In the mid-2000s, Montefiore received a grant from the Robert Wood Johnson Foundation to identify and screen people undergoing chronic-disease management for signs of depression, then alert physicians in the network about these patients and advise them on what to do, Chung says. Rather than assign behavioral pros to all the varied physician practices on four health care campuses and beyond, the model for a "synergy team" called for a central office of behavioral and medical care managers to provide services as needed at practice sites. Licensed clinical social workers stationed at practices, for example, are supervised by psychiatrists operating from the care management center.
The form of integration at any particular practice was based on financial, practical and cultural factors, says Chung. Some practices are quite large with significant teaching functions, where it makes sense to embed as many clinical resources as possible. Others are smaller, where the culture would make it difficult to absorb behavioral professionals — or where space may be at a premium. Chung says evidence is emerging that a hybrid approach might be more cost-effective than locating a full array of medical and behavioral options in every practice site.
Tangible, Intangible Benefits
Health care organizations that don't have the benefit of in-house behavioral experience can start their own approach to integration, including tapping whatever expertise is in the area. In Salt Lake City, Brenda Reiss-Brennan had a private outpatient family-therapy clinic that had figured out a way to address behavioral needs. Word got around to Intermountain Healthcare physicians at one practice, and they referred families they could not manage effectively.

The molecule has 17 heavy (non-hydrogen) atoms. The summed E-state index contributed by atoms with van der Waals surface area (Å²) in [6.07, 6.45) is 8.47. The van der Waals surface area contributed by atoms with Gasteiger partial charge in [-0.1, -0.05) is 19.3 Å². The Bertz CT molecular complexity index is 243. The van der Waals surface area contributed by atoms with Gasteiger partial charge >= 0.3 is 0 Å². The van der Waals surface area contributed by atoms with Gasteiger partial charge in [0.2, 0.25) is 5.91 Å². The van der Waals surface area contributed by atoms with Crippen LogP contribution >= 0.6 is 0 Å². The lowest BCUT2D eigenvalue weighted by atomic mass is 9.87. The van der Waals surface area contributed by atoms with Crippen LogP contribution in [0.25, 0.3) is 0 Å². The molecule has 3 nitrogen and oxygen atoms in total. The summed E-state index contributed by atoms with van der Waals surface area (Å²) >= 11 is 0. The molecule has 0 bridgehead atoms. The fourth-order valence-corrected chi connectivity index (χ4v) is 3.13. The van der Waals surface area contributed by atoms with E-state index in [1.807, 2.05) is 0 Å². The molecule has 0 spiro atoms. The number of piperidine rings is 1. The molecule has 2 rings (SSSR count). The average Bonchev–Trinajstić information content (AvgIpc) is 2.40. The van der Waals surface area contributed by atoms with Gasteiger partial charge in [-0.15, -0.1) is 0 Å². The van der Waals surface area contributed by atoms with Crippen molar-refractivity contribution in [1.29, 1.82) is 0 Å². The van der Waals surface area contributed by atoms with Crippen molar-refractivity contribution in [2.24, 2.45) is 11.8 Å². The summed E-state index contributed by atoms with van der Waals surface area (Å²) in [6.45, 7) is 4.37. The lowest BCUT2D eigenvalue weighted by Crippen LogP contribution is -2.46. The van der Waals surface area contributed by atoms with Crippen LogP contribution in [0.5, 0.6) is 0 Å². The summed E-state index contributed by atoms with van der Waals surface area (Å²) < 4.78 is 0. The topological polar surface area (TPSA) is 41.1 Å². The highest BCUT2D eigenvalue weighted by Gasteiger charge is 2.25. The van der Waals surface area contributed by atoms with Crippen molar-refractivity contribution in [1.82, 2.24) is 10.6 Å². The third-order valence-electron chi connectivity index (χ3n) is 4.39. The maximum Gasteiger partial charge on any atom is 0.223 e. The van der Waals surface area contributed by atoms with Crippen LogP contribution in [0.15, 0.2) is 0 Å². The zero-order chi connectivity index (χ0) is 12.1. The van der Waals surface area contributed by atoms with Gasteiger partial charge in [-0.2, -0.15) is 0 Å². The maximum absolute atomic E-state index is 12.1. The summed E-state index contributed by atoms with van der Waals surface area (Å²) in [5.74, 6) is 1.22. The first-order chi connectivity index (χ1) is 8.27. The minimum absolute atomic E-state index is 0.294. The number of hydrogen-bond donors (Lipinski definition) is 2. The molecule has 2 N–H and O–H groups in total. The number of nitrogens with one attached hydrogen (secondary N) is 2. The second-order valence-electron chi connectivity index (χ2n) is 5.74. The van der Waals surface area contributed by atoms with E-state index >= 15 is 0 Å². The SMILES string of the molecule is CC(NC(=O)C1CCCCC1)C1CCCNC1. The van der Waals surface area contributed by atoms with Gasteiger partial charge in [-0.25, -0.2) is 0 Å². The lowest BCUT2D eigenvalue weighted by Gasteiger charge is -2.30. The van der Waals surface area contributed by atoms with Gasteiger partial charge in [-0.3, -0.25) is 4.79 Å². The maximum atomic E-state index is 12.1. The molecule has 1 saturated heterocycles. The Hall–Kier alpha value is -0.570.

Intermountain engaged her as a consultant, along with its own experts, on clinical integration to build a pilot project to integrate mental health as a part of the treatment for all patients with diabetes, asthma and other difficult chronic diseases. Reiss-Brennan joined full time in 2001 as the mental health integration director. That first integration attempt expanded to seven practices as a result of a Robert Wood Johnson Foundation grant enabling the development of clearly defined treatment protocols, registries for both diabetes and depression, and the ability to merge them to see who had both.
"At that time we had high physician satisfaction, high patient satisfaction and neutral cost to the [Intermountain-owned SelectHealth] health plan — it wasn't costing any more money," Reiss-Brennan says. "And patients were getting better based on the depression outcomes that we were measuring." It was enough for the health system's leadership to further expand the mind-body integration initiative to 25 additional clinics and organize the approach so it could spread organically, she says. Additional operational support has been added across the system "so they could really make this regular life in all the clinics."
The care-integration incentives provided by health reform are an opportunity to organize for "incredibly rewarding work," Chung says. "We've largely ignored a lot of these patients from a systems perspective, because of the separate funding streams traditionally in the fee-for-service world" and exacerbated by the behavioral health carve-out movement of the 1990s. "And so this is the right time to bring it all back together. There's tremendously high patient satisfaction in doing this, but there's also high physician satisfaction. Providers feel they really are beginning to address the whole person when these resources are made available to them."
For more on integrating behavioral and medical care, read the October cover story, "The Evolution of Mental Health Care."
John Morrissey is a writer in Mount Prospect, Ill.